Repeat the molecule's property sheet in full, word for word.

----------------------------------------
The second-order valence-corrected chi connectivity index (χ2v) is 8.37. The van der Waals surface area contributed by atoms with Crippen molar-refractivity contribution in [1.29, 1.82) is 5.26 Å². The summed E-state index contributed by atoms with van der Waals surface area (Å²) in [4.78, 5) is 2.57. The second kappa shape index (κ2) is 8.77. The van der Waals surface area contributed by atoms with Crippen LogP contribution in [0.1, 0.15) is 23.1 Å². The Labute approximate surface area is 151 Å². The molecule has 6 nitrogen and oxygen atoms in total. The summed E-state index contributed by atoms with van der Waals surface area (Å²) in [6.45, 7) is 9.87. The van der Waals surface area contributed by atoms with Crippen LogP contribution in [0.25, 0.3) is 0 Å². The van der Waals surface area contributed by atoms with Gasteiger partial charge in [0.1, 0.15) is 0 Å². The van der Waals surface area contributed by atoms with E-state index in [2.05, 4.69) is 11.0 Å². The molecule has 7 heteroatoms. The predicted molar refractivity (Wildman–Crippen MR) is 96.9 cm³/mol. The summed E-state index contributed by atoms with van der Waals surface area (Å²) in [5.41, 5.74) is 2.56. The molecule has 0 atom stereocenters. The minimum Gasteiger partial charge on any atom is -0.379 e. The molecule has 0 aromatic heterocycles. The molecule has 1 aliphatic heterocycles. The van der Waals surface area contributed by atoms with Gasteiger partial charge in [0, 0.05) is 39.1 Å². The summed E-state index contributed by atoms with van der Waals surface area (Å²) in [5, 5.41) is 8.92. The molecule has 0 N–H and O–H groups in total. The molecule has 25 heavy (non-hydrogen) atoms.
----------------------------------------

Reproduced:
The second-order valence-corrected chi connectivity index (χ2v) is 8.37. The van der Waals surface area contributed by atoms with Crippen molar-refractivity contribution in [1.29, 1.82) is 5.26 Å². The summed E-state index contributed by atoms with van der Waals surface area (Å²) in [4.78, 5) is 2.57. The second kappa shape index (κ2) is 8.77. The van der Waals surface area contributed by atoms with Crippen LogP contribution in [0.1, 0.15) is 23.1 Å². The Labute approximate surface area is 151 Å². The molecule has 6 nitrogen and oxygen atoms in total. The summed E-state index contributed by atoms with van der Waals surface area (Å²) in [6.45, 7) is 9.87. The van der Waals surface area contributed by atoms with Crippen LogP contribution in [0.25, 0.3) is 0 Å². The van der Waals surface area contributed by atoms with Gasteiger partial charge in [0.1, 0.15) is 0 Å². The van der Waals surface area contributed by atoms with E-state index in [2.05, 4.69) is 11.0 Å². The molecule has 7 heteroatoms. The predicted molar refractivity (Wildman–Crippen MR) is 96.9 cm³/mol. The summed E-state index contributed by atoms with van der Waals surface area (Å²) in [5.41, 5.74) is 2.56. The molecule has 0 atom stereocenters. The minimum Gasteiger partial charge on any atom is -0.379 e. The molecule has 0 aromatic heterocycles. The molecule has 1 aliphatic heterocycles. The van der Waals surface area contributed by atoms with Gasteiger partial charge in [0, 0.05) is 39.1 Å². The summed E-state index contributed by atoms with van der Waals surface area (Å²) in [5, 5.41) is 8.92. The molecule has 0 N–H and O–H groups in total. The molecule has 25 heavy (non-hydrogen) atoms.